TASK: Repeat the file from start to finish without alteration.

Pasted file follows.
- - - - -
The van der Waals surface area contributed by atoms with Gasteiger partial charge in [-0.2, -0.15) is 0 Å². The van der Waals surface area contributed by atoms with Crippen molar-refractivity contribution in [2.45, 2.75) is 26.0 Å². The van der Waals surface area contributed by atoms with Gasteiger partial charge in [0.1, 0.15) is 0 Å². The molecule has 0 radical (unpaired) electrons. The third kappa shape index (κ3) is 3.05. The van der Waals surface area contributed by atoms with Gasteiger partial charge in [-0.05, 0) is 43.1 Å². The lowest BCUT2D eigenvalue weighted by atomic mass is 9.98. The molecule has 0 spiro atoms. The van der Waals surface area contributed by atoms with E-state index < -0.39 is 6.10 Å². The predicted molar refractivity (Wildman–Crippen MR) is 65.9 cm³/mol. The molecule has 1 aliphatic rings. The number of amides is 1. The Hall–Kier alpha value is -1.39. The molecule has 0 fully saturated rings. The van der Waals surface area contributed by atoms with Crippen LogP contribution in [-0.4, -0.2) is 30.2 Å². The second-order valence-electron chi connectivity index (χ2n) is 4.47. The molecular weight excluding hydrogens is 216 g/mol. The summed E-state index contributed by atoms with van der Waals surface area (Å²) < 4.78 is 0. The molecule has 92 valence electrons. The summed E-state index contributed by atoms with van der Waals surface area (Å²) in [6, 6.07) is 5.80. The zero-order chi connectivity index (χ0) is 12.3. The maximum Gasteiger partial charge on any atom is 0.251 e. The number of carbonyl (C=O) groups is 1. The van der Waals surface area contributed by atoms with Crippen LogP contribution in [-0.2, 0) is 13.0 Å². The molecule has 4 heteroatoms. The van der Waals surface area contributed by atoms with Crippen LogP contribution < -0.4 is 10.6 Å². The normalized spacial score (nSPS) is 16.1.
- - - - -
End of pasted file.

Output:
The van der Waals surface area contributed by atoms with Gasteiger partial charge in [-0.2, -0.15) is 0 Å². The van der Waals surface area contributed by atoms with Crippen molar-refractivity contribution in [2.45, 2.75) is 26.0 Å². The van der Waals surface area contributed by atoms with Gasteiger partial charge in [0.1, 0.15) is 0 Å². The molecule has 0 radical (unpaired) electrons. The third kappa shape index (κ3) is 3.05. The van der Waals surface area contributed by atoms with Gasteiger partial charge in [-0.05, 0) is 43.1 Å². The lowest BCUT2D eigenvalue weighted by atomic mass is 9.98. The molecule has 0 spiro atoms. The van der Waals surface area contributed by atoms with E-state index < -0.39 is 6.10 Å². The predicted molar refractivity (Wildman–Crippen MR) is 65.9 cm³/mol. The molecule has 1 aliphatic rings. The number of amides is 1. The Hall–Kier alpha value is -1.39. The molecule has 0 fully saturated rings. The van der Waals surface area contributed by atoms with Crippen LogP contribution in [-0.4, -0.2) is 30.2 Å². The second-order valence-electron chi connectivity index (χ2n) is 4.47. The molecular weight excluding hydrogens is 216 g/mol. The summed E-state index contributed by atoms with van der Waals surface area (Å²) < 4.78 is 0. The molecule has 92 valence electrons. The summed E-state index contributed by atoms with van der Waals surface area (Å²) in [6, 6.07) is 5.80. The zero-order chi connectivity index (χ0) is 12.3. The maximum Gasteiger partial charge on any atom is 0.251 e. The number of carbonyl (C=O) groups is 1. The van der Waals surface area contributed by atoms with Crippen LogP contribution in [-0.2, 0) is 13.0 Å². The molecule has 4 heteroatoms. The van der Waals surface area contributed by atoms with Crippen LogP contribution < -0.4 is 10.6 Å². The normalized spacial score (nSPS) is 16.1.